- #1

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Ok, so the trick is shown in the following link...

could anyone explain how this is accomplished?

could anyone explain how this is accomplished?

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- Thread starter rvgene
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- #1

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Ok, so the trick is shown in the following link...

could anyone explain how this is accomplished?

could anyone explain how this is accomplished?

Last edited by a moderator:

- #2

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Just get 4 friends and try it??

- #3

DavidSnider

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- #4

Ryan_m_b

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for example, the pivot is at the head, and there is a anticlockwise moment due to the centre of gravity and a clockwise moment due to the normal force at the feet?

- #6

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Consider each person individually as an object resting on two supports. The weight of each person is supported by 1.) their own legs from the knees down, and 2.) the legs, from the knees down, of the person on whose knees their back is resting. The center of gravity of each person is somewhere between their knees and the point where their back touches the next persons knees, though it is much closer to the latter. I just experimented with getting myself into this position with my back resting on the seat of a chair. If you try that you'll see there's much more pressure on your back than on your feet. In the group situation each person's knees are supporting a little bit of their own weight and most of another person's weight. If you could determine the center of gravity of each person in this position you could work out how much of their weight is supported by their own knees and how much by the knees of the next person.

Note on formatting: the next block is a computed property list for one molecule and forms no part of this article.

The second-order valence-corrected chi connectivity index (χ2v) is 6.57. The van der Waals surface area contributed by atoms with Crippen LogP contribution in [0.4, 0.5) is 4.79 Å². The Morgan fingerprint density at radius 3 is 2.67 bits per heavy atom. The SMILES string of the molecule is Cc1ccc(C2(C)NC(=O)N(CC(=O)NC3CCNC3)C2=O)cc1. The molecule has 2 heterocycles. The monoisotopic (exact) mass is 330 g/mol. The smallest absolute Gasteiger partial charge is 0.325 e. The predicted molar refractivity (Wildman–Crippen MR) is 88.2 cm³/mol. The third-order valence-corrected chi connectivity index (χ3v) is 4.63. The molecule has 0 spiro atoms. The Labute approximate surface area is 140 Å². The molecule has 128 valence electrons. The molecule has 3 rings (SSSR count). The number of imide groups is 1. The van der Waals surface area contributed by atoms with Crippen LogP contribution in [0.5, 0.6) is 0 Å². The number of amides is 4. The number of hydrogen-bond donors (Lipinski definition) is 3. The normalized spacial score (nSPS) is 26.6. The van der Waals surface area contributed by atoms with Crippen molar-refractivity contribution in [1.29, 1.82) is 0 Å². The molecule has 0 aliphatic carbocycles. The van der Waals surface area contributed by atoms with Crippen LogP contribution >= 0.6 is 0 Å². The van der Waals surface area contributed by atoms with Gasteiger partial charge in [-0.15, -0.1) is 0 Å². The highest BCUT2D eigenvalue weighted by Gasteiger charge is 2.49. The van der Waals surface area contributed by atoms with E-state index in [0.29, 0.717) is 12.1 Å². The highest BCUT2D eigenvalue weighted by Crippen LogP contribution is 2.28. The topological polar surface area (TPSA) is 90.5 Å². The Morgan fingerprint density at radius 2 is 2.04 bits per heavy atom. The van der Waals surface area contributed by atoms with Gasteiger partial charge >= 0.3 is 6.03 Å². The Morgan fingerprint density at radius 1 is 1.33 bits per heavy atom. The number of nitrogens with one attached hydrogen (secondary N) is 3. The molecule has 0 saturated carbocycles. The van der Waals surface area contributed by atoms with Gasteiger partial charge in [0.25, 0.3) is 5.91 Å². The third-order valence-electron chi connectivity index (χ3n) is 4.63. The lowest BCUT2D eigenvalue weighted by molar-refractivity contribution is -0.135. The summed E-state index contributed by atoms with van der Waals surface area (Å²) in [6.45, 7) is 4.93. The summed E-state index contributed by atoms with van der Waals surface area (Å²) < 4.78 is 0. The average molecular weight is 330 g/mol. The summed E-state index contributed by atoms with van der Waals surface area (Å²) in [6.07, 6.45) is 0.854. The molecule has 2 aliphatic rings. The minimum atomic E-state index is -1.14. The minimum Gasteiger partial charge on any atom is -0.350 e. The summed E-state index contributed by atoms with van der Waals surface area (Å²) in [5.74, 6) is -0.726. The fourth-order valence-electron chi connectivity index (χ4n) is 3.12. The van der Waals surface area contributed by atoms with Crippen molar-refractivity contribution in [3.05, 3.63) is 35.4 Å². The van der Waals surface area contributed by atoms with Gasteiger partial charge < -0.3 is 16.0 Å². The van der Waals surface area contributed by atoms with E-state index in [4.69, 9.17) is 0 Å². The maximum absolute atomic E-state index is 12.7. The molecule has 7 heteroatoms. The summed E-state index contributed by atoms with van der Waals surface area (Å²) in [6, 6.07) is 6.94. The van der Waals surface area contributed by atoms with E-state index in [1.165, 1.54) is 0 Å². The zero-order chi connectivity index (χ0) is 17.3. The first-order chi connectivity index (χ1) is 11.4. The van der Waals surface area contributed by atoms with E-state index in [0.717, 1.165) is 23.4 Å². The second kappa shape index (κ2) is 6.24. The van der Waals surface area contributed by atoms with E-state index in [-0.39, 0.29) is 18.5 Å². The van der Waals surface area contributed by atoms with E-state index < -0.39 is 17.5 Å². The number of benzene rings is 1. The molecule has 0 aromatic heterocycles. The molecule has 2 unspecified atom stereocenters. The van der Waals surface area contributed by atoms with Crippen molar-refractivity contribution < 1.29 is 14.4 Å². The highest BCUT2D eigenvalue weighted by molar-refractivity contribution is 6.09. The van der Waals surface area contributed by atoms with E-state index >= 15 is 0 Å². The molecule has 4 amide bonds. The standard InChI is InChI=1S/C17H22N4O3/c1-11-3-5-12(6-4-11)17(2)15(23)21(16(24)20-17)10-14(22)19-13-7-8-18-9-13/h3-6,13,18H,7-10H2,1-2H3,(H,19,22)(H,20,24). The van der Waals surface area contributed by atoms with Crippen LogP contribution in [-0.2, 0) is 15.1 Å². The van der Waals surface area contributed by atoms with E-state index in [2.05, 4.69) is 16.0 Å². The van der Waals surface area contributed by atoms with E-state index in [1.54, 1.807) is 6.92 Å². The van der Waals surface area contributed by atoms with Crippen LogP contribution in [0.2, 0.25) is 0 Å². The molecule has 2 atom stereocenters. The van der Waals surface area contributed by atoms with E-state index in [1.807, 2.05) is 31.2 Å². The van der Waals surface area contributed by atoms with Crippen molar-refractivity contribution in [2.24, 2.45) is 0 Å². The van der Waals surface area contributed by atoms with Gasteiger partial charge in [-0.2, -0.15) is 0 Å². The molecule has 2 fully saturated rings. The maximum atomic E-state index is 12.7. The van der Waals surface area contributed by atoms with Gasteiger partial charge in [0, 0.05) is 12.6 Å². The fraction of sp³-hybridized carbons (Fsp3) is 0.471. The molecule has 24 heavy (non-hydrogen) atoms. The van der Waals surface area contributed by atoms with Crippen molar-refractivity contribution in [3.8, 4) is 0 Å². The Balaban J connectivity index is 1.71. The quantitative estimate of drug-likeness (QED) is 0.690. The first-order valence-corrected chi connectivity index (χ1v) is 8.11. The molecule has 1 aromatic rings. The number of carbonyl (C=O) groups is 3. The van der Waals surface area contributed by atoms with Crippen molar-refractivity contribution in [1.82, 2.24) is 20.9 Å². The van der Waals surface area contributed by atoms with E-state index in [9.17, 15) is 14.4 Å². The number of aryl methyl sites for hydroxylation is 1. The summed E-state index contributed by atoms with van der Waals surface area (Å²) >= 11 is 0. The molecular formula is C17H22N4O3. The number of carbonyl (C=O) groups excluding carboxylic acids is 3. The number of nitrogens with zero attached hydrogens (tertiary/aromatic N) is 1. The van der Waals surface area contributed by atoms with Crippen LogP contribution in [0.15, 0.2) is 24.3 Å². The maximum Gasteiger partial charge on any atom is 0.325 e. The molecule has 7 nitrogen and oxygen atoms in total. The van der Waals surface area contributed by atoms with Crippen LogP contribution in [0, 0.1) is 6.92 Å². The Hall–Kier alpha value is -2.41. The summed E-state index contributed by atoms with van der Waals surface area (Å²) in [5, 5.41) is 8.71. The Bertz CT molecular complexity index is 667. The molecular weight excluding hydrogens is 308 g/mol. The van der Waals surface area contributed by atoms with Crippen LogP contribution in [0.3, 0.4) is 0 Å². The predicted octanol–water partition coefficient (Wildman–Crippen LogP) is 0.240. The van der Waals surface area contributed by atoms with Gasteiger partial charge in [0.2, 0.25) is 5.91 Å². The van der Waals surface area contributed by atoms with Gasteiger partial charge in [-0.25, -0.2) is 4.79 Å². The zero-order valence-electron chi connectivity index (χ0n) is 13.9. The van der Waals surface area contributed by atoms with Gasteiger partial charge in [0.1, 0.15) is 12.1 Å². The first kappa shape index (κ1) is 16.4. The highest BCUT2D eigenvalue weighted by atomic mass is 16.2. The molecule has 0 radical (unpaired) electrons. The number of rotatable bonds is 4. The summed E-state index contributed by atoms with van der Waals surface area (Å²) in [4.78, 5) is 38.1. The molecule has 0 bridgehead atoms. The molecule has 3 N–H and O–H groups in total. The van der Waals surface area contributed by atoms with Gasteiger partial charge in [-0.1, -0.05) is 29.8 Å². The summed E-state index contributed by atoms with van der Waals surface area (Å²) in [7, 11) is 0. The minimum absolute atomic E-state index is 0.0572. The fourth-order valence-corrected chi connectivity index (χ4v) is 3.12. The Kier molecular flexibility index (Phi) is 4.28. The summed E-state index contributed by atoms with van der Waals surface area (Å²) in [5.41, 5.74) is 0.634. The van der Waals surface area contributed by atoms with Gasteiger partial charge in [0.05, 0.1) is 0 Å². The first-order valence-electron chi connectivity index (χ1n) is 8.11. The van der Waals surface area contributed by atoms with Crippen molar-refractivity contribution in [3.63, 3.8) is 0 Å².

for example, the pivot is at the head, and there is a anticlockwise moment due to the centre of gravity and a clockwise moment due to the normal force at the feet?

- #7

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Okay, that was amusing.

- #8

richytherude

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